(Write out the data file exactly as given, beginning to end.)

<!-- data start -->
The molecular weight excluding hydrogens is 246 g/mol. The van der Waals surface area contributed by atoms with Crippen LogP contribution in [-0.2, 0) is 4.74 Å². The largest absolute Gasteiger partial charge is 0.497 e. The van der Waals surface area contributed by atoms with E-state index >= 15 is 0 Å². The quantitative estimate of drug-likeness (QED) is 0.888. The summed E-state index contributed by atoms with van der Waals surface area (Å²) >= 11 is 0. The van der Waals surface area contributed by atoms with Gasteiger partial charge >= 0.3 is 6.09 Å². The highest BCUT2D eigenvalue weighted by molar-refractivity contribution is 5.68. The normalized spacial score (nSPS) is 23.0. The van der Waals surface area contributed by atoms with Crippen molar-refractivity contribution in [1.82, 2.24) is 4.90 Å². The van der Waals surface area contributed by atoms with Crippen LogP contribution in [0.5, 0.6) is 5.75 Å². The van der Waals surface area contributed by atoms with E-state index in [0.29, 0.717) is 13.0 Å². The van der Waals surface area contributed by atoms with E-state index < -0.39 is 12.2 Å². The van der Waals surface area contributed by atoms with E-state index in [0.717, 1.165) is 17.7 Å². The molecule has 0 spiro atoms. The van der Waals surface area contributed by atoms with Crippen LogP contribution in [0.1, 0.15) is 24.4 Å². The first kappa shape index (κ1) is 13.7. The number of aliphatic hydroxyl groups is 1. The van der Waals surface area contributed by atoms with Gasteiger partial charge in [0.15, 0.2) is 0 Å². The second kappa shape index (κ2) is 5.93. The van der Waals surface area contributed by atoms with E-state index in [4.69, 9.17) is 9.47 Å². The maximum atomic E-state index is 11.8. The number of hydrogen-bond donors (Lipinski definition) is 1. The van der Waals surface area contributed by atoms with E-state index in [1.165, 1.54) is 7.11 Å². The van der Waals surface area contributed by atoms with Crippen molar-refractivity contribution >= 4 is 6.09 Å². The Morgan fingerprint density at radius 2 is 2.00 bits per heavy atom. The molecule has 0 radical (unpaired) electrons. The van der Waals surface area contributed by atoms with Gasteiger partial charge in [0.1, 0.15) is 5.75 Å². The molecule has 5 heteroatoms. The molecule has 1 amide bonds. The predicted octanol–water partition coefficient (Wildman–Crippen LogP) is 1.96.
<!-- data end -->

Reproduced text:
The molecular weight excluding hydrogens is 246 g/mol. The van der Waals surface area contributed by atoms with Crippen LogP contribution in [-0.2, 0) is 4.74 Å². The largest absolute Gasteiger partial charge is 0.497 e. The van der Waals surface area contributed by atoms with E-state index >= 15 is 0 Å². The quantitative estimate of drug-likeness (QED) is 0.888. The summed E-state index contributed by atoms with van der Waals surface area (Å²) >= 11 is 0. The van der Waals surface area contributed by atoms with Gasteiger partial charge >= 0.3 is 6.09 Å². The highest BCUT2D eigenvalue weighted by molar-refractivity contribution is 5.68. The normalized spacial score (nSPS) is 23.0. The van der Waals surface area contributed by atoms with Crippen molar-refractivity contribution in [1.82, 2.24) is 4.90 Å². The van der Waals surface area contributed by atoms with Crippen LogP contribution in [0.5, 0.6) is 5.75 Å². The van der Waals surface area contributed by atoms with E-state index in [0.29, 0.717) is 13.0 Å². The van der Waals surface area contributed by atoms with E-state index < -0.39 is 12.2 Å². The van der Waals surface area contributed by atoms with E-state index in [0.717, 1.165) is 17.7 Å². The molecule has 0 spiro atoms. The van der Waals surface area contributed by atoms with Crippen LogP contribution in [0.1, 0.15) is 24.4 Å². The first kappa shape index (κ1) is 13.7. The number of aliphatic hydroxyl groups is 1. The van der Waals surface area contributed by atoms with Gasteiger partial charge in [0.15, 0.2) is 0 Å². The second kappa shape index (κ2) is 5.93. The van der Waals surface area contributed by atoms with E-state index in [4.69, 9.17) is 9.47 Å². The maximum atomic E-state index is 11.8. The number of hydrogen-bond donors (Lipinski definition) is 1. The van der Waals surface area contributed by atoms with E-state index in [1.165, 1.54) is 7.11 Å². The van der Waals surface area contributed by atoms with Crippen molar-refractivity contribution >= 4 is 6.09 Å². The Morgan fingerprint density at radius 2 is 2.00 bits per heavy atom. The molecule has 0 radical (unpaired) electrons. The van der Waals surface area contributed by atoms with Gasteiger partial charge in [0.1, 0.15) is 5.75 Å². The molecule has 5 heteroatoms. The molecule has 1 amide bonds. The predicted octanol–water partition coefficient (Wildman–Crippen LogP) is 1.96.